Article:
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AS and A Level: Family & Marriage

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UK trends - gender

  1. 1 Men tend to outperform women in terms of income, wealth, promotion at work; they are more likely to have full time and /or permanent contracts.
  2. 2 In the home men do less housework than women and are much less likely to suffer domestic violence than women. Men are more likely to have control of finances and power in decision making in the family.
  3. 3 Women have better life chances in terms of life expectancy, preferential treatment by courts when awarding custody of children, some evidence of greater leniency in sentencing, more time off paid work with their children, lower suicide rates and are doing better in schools.

Key UK trends - social class

  1. 1 At work, those in the working class are more likely to have a below average paid job, a temporary contract and work part time.
  2. 2 In terms of policing and the criminal justice system, the working class are more likely to be stopped and searched by the police and to be arrested.
  3. 3 In the family people from working class backgrounds are more likely to marry younger and to get divorced.
  4. 4 In terms of health the working class are more likely, more likely to smoke, to miscarry their baby, to die of an accident at work and to die before their first birthday.
  5. 5 In education the working class are more likely to be placed in lower streams or sets at school, to leave school with fewer educational qualifications, and much less likely than the middle class to go to university.

Key UK trends - ethnicity

  1. 1 African Caribbean Britons are at high risk of being stopped and searched, getting longer custodial sentences, being excluded from school, being unemployed, living in a single parent family and achieving the lowest average GCSE scores.
  2. 2 British Bangladeshis and Pakistanis have the highest rates of poverty, living in cramped housing and female unemployment.
  3. 3 British Indians and British Chinese have higher than average educational success rates.
  4. 4 White Britons have better life chances than ethnic minorities in nearly all areas, with the exception of the British Indians and British Chinese.
  5. 5 There are significant differences WITHIN ethnic groups, so men and women, people from different social classes and ages have significantly different life chances.

  • Marked by Teachers essays 11
  • Peer Reviewed essays 1
  1. Marked by a teacher

    Outline and evaluate the Marxist view of the family

    5 star(s)

    The superstructure maintains the infrastructure whilst the infrastructure shapes the superstructure. The family helps to maintain this system. Friedrich Engels' 1884 study provides a basis for the Marxist view of the family. Engels aimed to trace its origin through time, and found that changes to the structure of the family were strongly linked to the evolution of the capitalist system. He also explored the concept of monogamy and argued that the monogamous nuclear family developed with the emergence of private ownership of the 'means of production'.

    • Word count: 497
  2. Marked by a teacher

    Outline and evaluate the functionalist view of the role of the family in society [33 marks]

    5 star(s)

    on the instrumental role and provide for the family while the woman will adopt the expressive role and take care of the home and family members. Marxists would contest this viewpoint?arguing that the division of labour is capitalist dogma used to control the labour force and stop them from developing consciousness. The final function identified by Murdock was the educational functional?this is the socialisation function of the family. It is this function that maintains the value consensus which allows society to remain functional.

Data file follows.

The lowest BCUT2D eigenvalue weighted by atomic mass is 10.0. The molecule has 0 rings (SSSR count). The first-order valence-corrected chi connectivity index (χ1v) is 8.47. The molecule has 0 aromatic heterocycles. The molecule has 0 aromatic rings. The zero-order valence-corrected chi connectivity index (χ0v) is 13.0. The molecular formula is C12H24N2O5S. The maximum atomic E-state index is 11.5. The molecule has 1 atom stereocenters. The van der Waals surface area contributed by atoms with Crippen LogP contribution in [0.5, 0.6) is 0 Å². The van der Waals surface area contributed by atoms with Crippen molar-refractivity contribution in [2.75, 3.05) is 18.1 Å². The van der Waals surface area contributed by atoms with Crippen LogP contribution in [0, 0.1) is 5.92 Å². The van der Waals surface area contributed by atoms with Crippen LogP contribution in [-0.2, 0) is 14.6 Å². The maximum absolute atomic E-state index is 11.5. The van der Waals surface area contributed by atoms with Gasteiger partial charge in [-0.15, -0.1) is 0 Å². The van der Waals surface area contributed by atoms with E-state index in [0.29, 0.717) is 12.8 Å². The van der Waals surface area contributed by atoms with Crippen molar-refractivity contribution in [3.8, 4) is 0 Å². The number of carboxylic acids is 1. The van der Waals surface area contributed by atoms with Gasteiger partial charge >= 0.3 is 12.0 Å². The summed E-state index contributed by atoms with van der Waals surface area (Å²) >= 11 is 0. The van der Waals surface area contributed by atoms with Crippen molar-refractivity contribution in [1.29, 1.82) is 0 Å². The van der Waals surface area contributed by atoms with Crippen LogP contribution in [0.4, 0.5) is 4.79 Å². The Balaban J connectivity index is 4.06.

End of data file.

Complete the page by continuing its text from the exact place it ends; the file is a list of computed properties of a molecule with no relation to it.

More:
• Word count: 590
  3. Marked by a teacher

    Critically examine the Functionalist idea that the nuclear family exists for the benefit of everyone.

    5 star(s)

    Sociologists use the term 'the dark side' to refer to the negative side of the family that challenges the functionalist idea of the 'happy family' with accounts of child abuse domestic violence and divorce rate. Feminists, such as Elliot (1996) point out that there is a 'dark side' of the modern-day family. The "dark side" of the family is found in the patterns of abuse and family violence that often occur within it. Feminists argue it is based around the principles that the family contains a large amount of psychological harm for women, women do the majority of housework, even

    • Word count: 1611
  4. Marked by a teacher

    Examine the ways in which laws and social policies affect family life.

    4 star(s)

    Both New Right and New Labour are in favour of the nuclear family because they view it as the best way for a child to be adequately socialised. The New Right view the division of labour as natural and based on biology; when these roles are fulfilled the family will become self-reliant and not have to rely on the state for support. New Labour also support the nuclear family as the best place to raise children, but are supportive of benefits targeted at the poor rather than a totally laissez-faire approach.

    • Word count: 845
  5. Marked by a teacher

    Assess the extent to which roles within the family are becoming more equal or shared

    4 star(s)

    Also, they believe that men are the ones that usually take charge when making important decisions. This collaboration seems to have a feminist perspective because their beliefs suggest that men hold women back and do not allow them to become their own person in the way they should. A criticism is that this feminist view assumes too much, as there are many women who take charge of their lives and strive to have a life separate from the one she has at home. In addition, it seems that generally feminist resent how women have always had a lower status to men, and therefore less authority, and are not able to let go of that and accept that times are changing and women are becoming more prominent in society, especially in the professional environment.

    • Word count: 1156